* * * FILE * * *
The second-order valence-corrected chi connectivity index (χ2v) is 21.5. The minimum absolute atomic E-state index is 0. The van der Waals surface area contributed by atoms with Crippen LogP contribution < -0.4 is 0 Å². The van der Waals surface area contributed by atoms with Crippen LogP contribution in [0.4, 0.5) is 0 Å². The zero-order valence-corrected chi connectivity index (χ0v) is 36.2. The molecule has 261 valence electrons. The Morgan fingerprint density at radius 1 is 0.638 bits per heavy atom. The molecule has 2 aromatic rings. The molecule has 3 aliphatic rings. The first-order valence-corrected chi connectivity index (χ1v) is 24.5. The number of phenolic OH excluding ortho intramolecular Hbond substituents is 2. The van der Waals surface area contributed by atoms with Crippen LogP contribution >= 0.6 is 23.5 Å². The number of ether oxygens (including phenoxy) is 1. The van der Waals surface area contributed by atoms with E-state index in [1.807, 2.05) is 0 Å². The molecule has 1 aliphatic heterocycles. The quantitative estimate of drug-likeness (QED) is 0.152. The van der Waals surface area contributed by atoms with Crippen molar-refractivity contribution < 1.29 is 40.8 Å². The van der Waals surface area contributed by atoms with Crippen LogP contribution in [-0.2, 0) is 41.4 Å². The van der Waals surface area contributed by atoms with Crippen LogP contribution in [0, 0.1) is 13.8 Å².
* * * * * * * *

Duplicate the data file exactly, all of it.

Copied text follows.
The second-order valence-corrected chi connectivity index (χ2v) is 21.5. The minimum absolute atomic E-state index is 0. The van der Waals surface area contributed by atoms with Crippen LogP contribution < -0.4 is 0 Å². The van der Waals surface area contributed by atoms with Crippen LogP contribution in [0.4, 0.5) is 0 Å². The zero-order valence-corrected chi connectivity index (χ0v) is 36.2. The molecule has 261 valence electrons. The Morgan fingerprint density at radius 1 is 0.638 bits per heavy atom. The molecule has 2 aromatic rings. The molecule has 3 aliphatic rings. The first-order valence-corrected chi connectivity index (χ1v) is 24.5. The number of phenolic OH excluding ortho intramolecular Hbond substituents is 2. The van der Waals surface area contributed by atoms with Crippen LogP contribution >= 0.6 is 23.5 Å². The number of ether oxygens (including phenoxy) is 1. The van der Waals surface area contributed by atoms with E-state index in [1.807, 2.05) is 0 Å². The molecule has 1 aliphatic heterocycles. The quantitative estimate of drug-likeness (QED) is 0.152. The van der Waals surface area contributed by atoms with Crippen molar-refractivity contribution < 1.29 is 40.8 Å². The van der Waals surface area contributed by atoms with Crippen LogP contribution in [-0.2, 0) is 41.4 Å². The van der Waals surface area contributed by atoms with Crippen LogP contribution in [0, 0.1) is 13.8 Å².